[unisog] DNS over TCP should we block

Florian Weimer fw at deneb.enyo.de
Wed Jan 5 00:24:26 GMT 2005


* Reg Quinton:

>> DNS over TCP should be permitted, in both directions.  Some things
>> will break if you do not allow it.
>
> I'll disagree.
>
> Assuming your clients are configured to use campus name servers there's no 
> need to open DNS over TCP (and UDP) to everyone -- constrain it to just your 
> campus DNS name servers.

Yes, if you are running in whitelist mode.

Those who are still running blacklists face some problems, but not
with TCP.  TCP is relatively harmless in that aspect because it's TCP
(and thus suitable for unidirectional stateless filtering).  A 53/TCP
permit is not too dangerous, either (modulo zone file transfers).
Furthermore, the BIND 8 worm never happened. 8->

OTOH, we had quite a lot of trouble with UDP.  For several years
(after we switched from a blacklist to a whiteles), we had incoming
rules like these:

  permit udp any eq 53 any eq 53
  permit udp any eq 53 any gt 1023

(Same for active FTP, BTW.)  The reason was that we believed (and I
still do) in stateless packet filtering.  It's simply so much more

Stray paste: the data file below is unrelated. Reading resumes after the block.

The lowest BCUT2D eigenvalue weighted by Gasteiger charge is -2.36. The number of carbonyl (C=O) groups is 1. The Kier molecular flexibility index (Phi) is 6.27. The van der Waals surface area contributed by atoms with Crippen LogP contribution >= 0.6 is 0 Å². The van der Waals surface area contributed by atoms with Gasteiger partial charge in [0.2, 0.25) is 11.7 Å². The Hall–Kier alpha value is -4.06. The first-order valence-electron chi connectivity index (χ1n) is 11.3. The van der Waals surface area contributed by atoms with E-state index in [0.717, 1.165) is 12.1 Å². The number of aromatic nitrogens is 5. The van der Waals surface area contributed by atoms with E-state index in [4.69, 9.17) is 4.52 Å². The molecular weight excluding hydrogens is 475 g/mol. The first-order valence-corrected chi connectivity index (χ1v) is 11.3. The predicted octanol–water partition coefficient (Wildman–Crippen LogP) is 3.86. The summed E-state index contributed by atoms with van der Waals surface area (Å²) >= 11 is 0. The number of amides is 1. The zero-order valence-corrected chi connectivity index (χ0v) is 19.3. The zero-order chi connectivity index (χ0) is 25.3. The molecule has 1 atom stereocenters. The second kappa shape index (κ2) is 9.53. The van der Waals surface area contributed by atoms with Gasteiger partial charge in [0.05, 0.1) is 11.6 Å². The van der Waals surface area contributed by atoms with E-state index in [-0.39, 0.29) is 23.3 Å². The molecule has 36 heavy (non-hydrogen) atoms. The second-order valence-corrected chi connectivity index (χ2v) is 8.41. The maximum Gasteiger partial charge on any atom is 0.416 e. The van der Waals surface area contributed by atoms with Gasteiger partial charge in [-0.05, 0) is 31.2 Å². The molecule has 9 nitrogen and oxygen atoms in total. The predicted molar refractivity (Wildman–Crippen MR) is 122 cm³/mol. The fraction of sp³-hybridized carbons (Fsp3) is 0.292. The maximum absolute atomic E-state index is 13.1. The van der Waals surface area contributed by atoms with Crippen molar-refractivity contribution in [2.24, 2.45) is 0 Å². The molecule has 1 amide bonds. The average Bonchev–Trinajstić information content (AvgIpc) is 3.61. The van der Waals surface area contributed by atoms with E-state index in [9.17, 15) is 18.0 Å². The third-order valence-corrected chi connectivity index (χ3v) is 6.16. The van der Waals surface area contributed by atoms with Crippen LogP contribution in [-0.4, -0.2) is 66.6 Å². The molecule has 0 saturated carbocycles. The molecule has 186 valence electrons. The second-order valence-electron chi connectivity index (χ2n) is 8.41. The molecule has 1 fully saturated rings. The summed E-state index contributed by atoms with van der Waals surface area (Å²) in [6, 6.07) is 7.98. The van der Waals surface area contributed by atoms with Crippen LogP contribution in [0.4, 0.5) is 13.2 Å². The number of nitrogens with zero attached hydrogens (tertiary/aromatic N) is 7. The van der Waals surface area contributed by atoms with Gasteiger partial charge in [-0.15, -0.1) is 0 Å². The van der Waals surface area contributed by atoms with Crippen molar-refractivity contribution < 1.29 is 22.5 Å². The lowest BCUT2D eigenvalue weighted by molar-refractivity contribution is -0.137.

robust than reflexive access lists/connection tracking/whatever.
Fortunately, our flow logs showed that these rules were probably never
used for illegitimate purposes.

The network in question finally registered all DNS servers and
resolvers, and switched to a tight whitelist.  I designed two rules
for the resolver cases, corresponding to the two ACL entries shown
above.  Migration was mostly painless.  (Today, it would be even
easier because passive DNS replication can be used to obtain a
conclusive list of all name servers.)  Decommission of active FTP
happened at the same time, but was far more troublesome for all the
involved parties.  Surprisingly many anti-virus software used active
FTP for downloading new signatures, for example.



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